Oil spill offshore Nigeria worsening

 

Casting the Net,” by George A. Okiki. 1964. Nigeria. Image: NARA. It must have been lovely once…

SweetCrude reports that an ExxonMobil spill off the coast of Nigeria is worsening:

THE oil spill near ExxonMobil oilfield off the coast of Ibeno, Akwa Ibom State, southeast of Nigeria has spread along the shore for about 15 miles, and locals said it was killing fish they depend on to live.

Mobil Producing Nigeria, a joint venture between ExxonMobil and the state oil firm, said this month it was helping clean up an oil spill near its Ibeno field in Akwa Ibom state, though it did not know the source of the oil.

Reuters reports that water along the coast was covered with a rainbow-tinted film of oil for miles.

Exxon officials in Nigeria and in Houston could not immediately be reached to provide comment.

The story is here: Oil Spill near ExxonMobil field in Akwa Ibom worsens.

Last week, I wrote that ExxonMobil had supposedly started “clean-up” operations of an oil leak, although the company was not taking responsibility for the “leak”.

This is the typical pattern. First, there’s a leak, which is generally “small” or “contained”.  The company operating near the leak most often declares that it is not responsible for the leak, but is helping to clean things anyway. There are usually declarations that testing will be done to determine the source of the leak (results of this testing are never made public). Villagers and fishermen complain, to no avail. Then, several days or weeks later, we learn that the leak is much bigger than initially reported. It isn’t contained. Pollution is widespread.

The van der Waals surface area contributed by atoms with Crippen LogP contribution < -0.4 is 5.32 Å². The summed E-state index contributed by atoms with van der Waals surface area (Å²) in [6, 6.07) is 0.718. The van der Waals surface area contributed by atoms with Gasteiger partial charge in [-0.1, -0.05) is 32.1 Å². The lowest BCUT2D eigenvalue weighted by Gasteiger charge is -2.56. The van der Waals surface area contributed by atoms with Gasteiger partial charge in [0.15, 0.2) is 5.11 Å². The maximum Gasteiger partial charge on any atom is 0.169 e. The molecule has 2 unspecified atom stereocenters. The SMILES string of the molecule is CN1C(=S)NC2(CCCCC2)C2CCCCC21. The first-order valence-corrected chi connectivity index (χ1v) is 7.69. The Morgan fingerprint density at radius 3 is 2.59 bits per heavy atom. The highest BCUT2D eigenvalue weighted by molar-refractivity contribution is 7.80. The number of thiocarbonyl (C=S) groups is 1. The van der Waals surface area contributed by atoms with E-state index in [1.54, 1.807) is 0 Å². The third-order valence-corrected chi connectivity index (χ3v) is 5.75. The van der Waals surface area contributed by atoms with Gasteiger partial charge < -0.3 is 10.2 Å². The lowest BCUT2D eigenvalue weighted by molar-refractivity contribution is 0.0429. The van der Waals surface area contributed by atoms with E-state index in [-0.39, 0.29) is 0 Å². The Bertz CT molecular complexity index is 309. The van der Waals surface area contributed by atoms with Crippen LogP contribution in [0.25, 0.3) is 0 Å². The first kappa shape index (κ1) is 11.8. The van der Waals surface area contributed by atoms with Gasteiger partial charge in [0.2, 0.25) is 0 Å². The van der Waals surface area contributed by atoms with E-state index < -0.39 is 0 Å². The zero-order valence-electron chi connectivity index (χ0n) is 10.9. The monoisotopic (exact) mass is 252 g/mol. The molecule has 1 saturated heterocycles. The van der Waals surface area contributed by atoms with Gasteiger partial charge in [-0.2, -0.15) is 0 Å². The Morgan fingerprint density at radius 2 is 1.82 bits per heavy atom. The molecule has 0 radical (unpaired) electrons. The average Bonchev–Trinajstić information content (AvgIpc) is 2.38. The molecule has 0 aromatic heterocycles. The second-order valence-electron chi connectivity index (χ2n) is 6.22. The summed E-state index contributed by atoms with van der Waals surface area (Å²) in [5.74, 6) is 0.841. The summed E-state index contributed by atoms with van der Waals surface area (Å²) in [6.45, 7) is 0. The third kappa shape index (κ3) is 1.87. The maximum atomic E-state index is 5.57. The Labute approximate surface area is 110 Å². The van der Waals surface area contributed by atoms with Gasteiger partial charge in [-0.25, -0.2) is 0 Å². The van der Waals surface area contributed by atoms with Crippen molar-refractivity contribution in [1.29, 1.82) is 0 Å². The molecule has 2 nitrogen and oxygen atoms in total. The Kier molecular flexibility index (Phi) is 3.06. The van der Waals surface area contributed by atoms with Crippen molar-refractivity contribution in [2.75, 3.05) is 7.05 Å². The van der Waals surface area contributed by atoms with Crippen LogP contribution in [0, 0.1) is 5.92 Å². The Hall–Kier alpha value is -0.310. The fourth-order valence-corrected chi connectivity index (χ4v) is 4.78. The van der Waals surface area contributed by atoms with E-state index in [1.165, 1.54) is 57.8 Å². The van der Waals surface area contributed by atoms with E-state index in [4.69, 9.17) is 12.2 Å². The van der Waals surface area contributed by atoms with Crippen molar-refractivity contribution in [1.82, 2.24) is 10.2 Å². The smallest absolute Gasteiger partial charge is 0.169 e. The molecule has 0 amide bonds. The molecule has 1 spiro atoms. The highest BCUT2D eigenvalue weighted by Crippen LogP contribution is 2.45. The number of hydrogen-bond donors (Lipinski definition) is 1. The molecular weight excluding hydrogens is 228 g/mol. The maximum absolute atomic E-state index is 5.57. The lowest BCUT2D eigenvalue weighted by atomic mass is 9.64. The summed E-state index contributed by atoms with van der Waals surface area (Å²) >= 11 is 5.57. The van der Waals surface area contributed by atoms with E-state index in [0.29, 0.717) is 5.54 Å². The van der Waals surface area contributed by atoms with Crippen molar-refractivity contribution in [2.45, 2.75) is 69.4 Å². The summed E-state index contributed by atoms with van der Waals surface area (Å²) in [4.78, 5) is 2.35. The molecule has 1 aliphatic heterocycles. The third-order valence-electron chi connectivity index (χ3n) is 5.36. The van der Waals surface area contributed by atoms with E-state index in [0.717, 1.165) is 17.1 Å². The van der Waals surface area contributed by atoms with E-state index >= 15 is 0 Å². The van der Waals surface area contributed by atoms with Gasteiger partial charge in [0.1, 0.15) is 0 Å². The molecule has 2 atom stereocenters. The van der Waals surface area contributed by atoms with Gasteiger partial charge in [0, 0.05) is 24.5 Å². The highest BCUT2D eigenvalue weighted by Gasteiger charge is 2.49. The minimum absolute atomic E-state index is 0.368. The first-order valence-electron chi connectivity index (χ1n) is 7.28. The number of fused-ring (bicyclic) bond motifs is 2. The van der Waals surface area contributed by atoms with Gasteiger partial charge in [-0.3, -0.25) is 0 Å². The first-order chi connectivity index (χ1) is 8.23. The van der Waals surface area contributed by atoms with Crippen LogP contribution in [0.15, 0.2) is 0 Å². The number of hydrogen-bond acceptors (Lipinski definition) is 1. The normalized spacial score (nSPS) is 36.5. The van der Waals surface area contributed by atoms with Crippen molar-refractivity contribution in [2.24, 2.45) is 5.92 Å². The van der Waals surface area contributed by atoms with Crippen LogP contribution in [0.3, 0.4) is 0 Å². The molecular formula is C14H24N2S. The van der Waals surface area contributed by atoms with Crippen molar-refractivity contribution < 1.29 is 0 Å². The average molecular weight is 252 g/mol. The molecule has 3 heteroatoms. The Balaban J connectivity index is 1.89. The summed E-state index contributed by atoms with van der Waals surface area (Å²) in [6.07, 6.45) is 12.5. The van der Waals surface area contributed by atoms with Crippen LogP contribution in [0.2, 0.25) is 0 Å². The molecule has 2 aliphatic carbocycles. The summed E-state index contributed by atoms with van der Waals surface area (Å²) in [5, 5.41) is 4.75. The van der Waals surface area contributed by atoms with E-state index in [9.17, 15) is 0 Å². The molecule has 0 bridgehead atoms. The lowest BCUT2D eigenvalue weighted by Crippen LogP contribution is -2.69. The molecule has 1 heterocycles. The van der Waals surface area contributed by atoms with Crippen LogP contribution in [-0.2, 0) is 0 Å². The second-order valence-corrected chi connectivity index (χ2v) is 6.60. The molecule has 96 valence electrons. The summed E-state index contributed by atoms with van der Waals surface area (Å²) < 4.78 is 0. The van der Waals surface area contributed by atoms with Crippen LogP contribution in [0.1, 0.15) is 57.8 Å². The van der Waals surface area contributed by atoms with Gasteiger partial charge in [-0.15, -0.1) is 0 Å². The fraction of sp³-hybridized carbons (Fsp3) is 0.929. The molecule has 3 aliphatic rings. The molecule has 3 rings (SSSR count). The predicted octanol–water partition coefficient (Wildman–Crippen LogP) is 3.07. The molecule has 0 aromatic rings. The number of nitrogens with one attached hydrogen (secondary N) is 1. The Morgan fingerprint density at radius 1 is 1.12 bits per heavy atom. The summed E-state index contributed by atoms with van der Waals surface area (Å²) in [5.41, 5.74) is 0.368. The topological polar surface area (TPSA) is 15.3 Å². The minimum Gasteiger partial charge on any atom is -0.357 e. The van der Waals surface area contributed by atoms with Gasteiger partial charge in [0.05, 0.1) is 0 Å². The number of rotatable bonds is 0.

But the oil company continues to claim the source of the oil can’t be determined — there is so much sabotage in Nigeria, after all. Between sabotage and bilge dumping, company representatives say, who knows where all this oil is coming from?

The only thing that is certain here is that a culture of corruption and impunity means that nothing will change. Oil companies and officials and security forces and former rebels all rake in the cash. (See the recent Wall Street Journal report by Drew Hinshaw, Nigeria’s Former Oil Bandits Now Collect Government Cash.) The land and water and livelihoods of millions are destroyed. People increasingly turn to illegal “bush” refining to get by, worsening the pollution. The oil companies and government officials take advantage of the situation, claiming that theft and sabotage are responsible for the pollution and prevent them from cleaning up the Niger Delta! (See the recent field report from Environmental Rights Action / Friends of the Earth Nigeria: A Peep into the Bush Refineries.)

And so it goes, year after year…

 

 

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